If a pet dog is what you desire, you can apply for a one-time licence of $31.50 (online payment), that is valid throughout the dog’s lifetime, provided that your dog is sterilised. If your dog is not sterilised, you can opt for a yearly licensing fee of $81 or go for the 3-year licence at $230 for greater savings ($77 per year).
It is crucial to note that the cost of owning a pet goes beyond initial one-time costs. Ongoing expenses such as food, veterinary care and miscellaneous pet care supplies are other expenditures to consider for the long haul.
The cost of pet food varies depending on the size, age, and dietary needs of your pet. For example, a 15kg French Bulldog with food and skin allergies that requires special veterinary prescribed kibbles will probably set you back approximately $150 to $250 monthly. On the contrary, the cost of food for a similar sized dog with no food allergies is significantly lesser, usually varying from $50 to $100 a month.
Food for smaller pets like hamsters and bunnies cost less and ranges from $20 to $50 monthly. Bear in mind these costs do not include other fancy treats or snacks for your beloved pet.
Grooming packages for dogs and cats ranges from $50 to $200, depending on the size of the pet and the type of services required. For example, grooming a small dog (chihuahua and, pomeranians) can cost between $50 to $80 per each session, while grooming a larger dog (golden retriever, Siberian husky) can cost up to $150 or more.
Unless you own a long-hair pet with voluminous fur that requires frequent taming, most cats and short-hair dogs are generally lower maintenance in the grooming department. Of course, if you have some spare cash and wish to pamper your pet further, you may go for premium services such as spa and massage packages at additional cost.
There are some salons that offer basic grooming services to smaller animals (guinea pigs, rabbits, hamsters and chinchillas) at lower cost from $30 to $50, which includes nail trimming, a bath and a brush-out.
Basic vaccinations can cost between $50 and $100 per vaccine, and some pets may require multiple vaccines. For example, your pet dog will need a series of vaccinations in its first year, followed by annual booster shots costing $30 to $60 subsequently.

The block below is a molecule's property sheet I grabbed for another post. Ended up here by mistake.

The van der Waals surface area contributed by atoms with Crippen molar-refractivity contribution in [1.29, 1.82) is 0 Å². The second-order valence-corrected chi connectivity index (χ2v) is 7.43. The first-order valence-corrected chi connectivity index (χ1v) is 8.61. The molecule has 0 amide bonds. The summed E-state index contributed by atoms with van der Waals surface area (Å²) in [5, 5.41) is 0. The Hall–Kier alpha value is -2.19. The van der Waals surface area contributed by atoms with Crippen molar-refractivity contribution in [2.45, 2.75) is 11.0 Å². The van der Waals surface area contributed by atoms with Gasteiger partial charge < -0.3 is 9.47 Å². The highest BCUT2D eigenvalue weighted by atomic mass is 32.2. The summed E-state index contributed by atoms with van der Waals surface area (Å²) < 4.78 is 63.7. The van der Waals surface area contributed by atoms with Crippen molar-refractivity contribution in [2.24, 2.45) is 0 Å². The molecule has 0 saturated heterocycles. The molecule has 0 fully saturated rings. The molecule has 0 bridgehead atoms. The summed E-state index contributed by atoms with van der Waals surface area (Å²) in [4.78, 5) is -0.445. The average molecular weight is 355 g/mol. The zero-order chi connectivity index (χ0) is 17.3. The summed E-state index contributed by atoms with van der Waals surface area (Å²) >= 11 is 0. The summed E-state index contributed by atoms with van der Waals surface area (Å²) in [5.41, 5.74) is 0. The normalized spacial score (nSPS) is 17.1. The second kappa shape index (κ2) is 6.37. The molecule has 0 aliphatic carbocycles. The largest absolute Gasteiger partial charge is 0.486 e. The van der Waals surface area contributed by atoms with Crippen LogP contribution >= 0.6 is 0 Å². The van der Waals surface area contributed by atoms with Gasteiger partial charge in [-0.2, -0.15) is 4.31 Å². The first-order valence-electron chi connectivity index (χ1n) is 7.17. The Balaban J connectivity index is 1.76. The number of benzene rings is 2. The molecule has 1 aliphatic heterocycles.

Medical expenses and dental care
It is safe to say that smaller animals like hamsters, bunnies and guinea pigs generally require less medical care, and rarely or never need dental procedures as compared to dogs and cats.
Unlike humans, pets have no medical subsidies. Teeth cleaning and extraction for dogs and cats and can cost between $200 and $600. The cost of this procedure is high as general anaesthesia is required.
If you are a dog owner, while it is not compulsory for you to bring your dog to the vet for regular upkeep, you do need to make sure that your furkid is on top of things in terms of deworming, heartworm and flea prevention, since they require daily walks outdoor. This can easily set you back by another $30 to $50 monthly. Mind you, this does not include the basic veterinary consultation fees that will cost you another $30 to $80 per visit.
Likewise, if your pet falls sick or gets injured and requires immediate medical attention, the total bill can once again easily go up to a few thousands of dollars, depending on the complexity of the medical procedure.
Other pet supplies
Small cages for rabbits and hamsters for instance can cost anywhere from $55 for the most basic plastic cage to $500 for wooden, luxury cages. Toys and accessories to help them stay active and healthy such as hamster wheels can cost between $5 and $50, depending on the size and material.
Also, it is essential to change your pet’s bed and leash every few months due to wear and tear. Some pets may also require new toys every few months, especially if they’re prone to damaging their toys.
If you drive, you may want to consider investing in a protective car seat cover since most dogs and cats are prone to fur shedding. More importantly, you wouldn’t want to risk your car seat getting destroyed from accidental scratches.
Training school (mainly for dogs)
If you are looking to go the extra mile to provide for your dog, you may consider puppy training, basic obedience training, behavioural training, and private training. Training classes range from $50 to $200 each session, depending on the curriculum.